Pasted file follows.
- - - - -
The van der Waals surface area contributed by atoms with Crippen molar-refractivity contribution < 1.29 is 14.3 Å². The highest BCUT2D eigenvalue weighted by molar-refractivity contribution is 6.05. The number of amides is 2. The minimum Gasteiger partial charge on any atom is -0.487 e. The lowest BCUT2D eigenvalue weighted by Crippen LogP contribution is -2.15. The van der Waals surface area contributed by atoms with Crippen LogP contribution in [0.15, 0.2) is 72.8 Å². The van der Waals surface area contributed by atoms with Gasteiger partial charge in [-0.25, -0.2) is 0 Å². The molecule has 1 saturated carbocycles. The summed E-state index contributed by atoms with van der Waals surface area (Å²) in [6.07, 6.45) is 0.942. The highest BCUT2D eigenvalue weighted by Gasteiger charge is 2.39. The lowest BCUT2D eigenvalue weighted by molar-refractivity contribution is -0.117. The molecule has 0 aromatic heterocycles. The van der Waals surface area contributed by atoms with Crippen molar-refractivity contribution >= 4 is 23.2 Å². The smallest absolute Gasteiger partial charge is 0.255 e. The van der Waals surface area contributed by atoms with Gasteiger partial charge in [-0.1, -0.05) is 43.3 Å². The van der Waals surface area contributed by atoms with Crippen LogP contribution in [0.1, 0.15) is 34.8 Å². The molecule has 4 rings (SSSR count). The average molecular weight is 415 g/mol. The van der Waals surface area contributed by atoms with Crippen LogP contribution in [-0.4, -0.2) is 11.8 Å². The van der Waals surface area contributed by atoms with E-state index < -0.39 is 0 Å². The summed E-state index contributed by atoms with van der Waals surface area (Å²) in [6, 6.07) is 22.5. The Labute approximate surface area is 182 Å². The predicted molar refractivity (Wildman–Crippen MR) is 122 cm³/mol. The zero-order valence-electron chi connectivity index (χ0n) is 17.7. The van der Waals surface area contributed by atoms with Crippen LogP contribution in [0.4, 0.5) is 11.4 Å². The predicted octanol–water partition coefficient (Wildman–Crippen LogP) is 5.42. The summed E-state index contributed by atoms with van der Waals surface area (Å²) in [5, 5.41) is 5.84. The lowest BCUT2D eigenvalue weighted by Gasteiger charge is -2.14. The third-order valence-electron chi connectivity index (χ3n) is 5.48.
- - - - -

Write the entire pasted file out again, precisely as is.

The van der Waals surface area contributed by atoms with Crippen molar-refractivity contribution < 1.29 is 14.3 Å². The highest BCUT2D eigenvalue weighted by molar-refractivity contribution is 6.05. The number of amides is 2. The minimum Gasteiger partial charge on any atom is -0.487 e. The lowest BCUT2D eigenvalue weighted by Crippen LogP contribution is -2.15. The van der Waals surface area contributed by atoms with Crippen LogP contribution in [0.15, 0.2) is 72.8 Å². The van der Waals surface area contributed by atoms with Gasteiger partial charge in [-0.25, -0.2) is 0 Å². The molecule has 1 saturated carbocycles. The summed E-state index contributed by atoms with van der Waals surface area (Å²) in [6.07, 6.45) is 0.942. The highest BCUT2D eigenvalue weighted by Gasteiger charge is 2.39. The lowest BCUT2D eigenvalue weighted by molar-refractivity contribution is -0.117. The molecule has 0 aromatic heterocycles. The van der Waals surface area contributed by atoms with Crippen molar-refractivity contribution >= 4 is 23.2 Å². The smallest absolute Gasteiger partial charge is 0.255 e. The van der Waals surface area contributed by atoms with Gasteiger partial charge in [-0.1, -0.05) is 43.3 Å². The van der Waals surface area contributed by atoms with Crippen LogP contribution in [0.1, 0.15) is 34.8 Å². The molecule has 4 rings (SSSR count). The average molecular weight is 415 g/mol. The van der Waals surface area contributed by atoms with Crippen LogP contribution in [-0.4, -0.2) is 11.8 Å². The van der Waals surface area contributed by atoms with E-state index < -0.39 is 0 Å². The summed E-state index contributed by atoms with van der Waals surface area (Å²) in [6, 6.07) is 22.5. The Labute approximate surface area is 182 Å². The predicted molar refractivity (Wildman–Crippen MR) is 122 cm³/mol. The zero-order valence-electron chi connectivity index (χ0n) is 17.7. The van der Waals surface area contributed by atoms with Crippen LogP contribution in [0.4, 0.5) is 11.4 Å². The predicted octanol–water partition coefficient (Wildman–Crippen LogP) is 5.42. The summed E-state index contributed by atoms with van der Waals surface area (Å²) in [5, 5.41) is 5.84. The lowest BCUT2D eigenvalue weighted by Gasteiger charge is -2.14. The third-order valence-electron chi connectivity index (χ3n) is 5.48.